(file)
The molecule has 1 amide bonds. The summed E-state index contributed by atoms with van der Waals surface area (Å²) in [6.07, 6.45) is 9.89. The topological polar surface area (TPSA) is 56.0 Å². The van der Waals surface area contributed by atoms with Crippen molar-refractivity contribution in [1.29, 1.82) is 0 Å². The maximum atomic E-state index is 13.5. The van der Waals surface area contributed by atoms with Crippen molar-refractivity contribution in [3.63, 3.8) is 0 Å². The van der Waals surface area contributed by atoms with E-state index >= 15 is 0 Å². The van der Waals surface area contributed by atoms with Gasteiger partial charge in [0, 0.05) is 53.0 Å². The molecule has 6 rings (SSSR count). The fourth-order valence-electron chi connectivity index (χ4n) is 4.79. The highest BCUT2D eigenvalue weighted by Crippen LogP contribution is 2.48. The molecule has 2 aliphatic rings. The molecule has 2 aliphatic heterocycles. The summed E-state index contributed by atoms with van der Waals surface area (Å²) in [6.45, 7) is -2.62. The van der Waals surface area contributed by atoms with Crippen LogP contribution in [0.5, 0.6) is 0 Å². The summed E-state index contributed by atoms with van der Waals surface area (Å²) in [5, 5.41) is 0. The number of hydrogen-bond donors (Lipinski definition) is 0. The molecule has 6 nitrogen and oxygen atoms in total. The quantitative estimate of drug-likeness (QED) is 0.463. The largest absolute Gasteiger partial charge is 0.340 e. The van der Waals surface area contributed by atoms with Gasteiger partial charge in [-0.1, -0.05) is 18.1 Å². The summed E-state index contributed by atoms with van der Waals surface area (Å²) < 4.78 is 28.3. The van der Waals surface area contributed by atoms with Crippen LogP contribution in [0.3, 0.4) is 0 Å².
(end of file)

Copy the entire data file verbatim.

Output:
The molecule has 1 amide bonds. The summed E-state index contributed by atoms with van der Waals surface area (Å²) in [6.07, 6.45) is 9.89. The topological polar surface area (TPSA) is 56.0 Å². The van der Waals surface area contributed by atoms with Crippen molar-refractivity contribution in [1.29, 1.82) is 0 Å². The maximum atomic E-state index is 13.5. The van der Waals surface area contributed by atoms with Crippen molar-refractivity contribution in [3.63, 3.8) is 0 Å². The van der Waals surface area contributed by atoms with E-state index >= 15 is 0 Å². The van der Waals surface area contributed by atoms with Gasteiger partial charge in [0, 0.05) is 53.0 Å². The molecule has 6 rings (SSSR count). The fourth-order valence-electron chi connectivity index (χ4n) is 4.79. The highest BCUT2D eigenvalue weighted by Crippen LogP contribution is 2.48. The molecule has 2 aliphatic rings. The molecule has 2 aliphatic heterocycles. The summed E-state index contributed by atoms with van der Waals surface area (Å²) in [6.45, 7) is -2.62. The van der Waals surface area contributed by atoms with Crippen LogP contribution in [0.5, 0.6) is 0 Å². The summed E-state index contributed by atoms with van der Waals surface area (Å²) in [5, 5.41) is 0. The number of hydrogen-bond donors (Lipinski definition) is 0. The molecule has 6 nitrogen and oxygen atoms in total. The quantitative estimate of drug-likeness (QED) is 0.463. The largest absolute Gasteiger partial charge is 0.340 e. The van der Waals surface area contributed by atoms with Gasteiger partial charge in [-0.1, -0.05) is 18.1 Å². The summed E-state index contributed by atoms with van der Waals surface area (Å²) < 4.78 is 28.3. The van der Waals surface area contributed by atoms with Crippen LogP contribution in [0.3, 0.4) is 0 Å².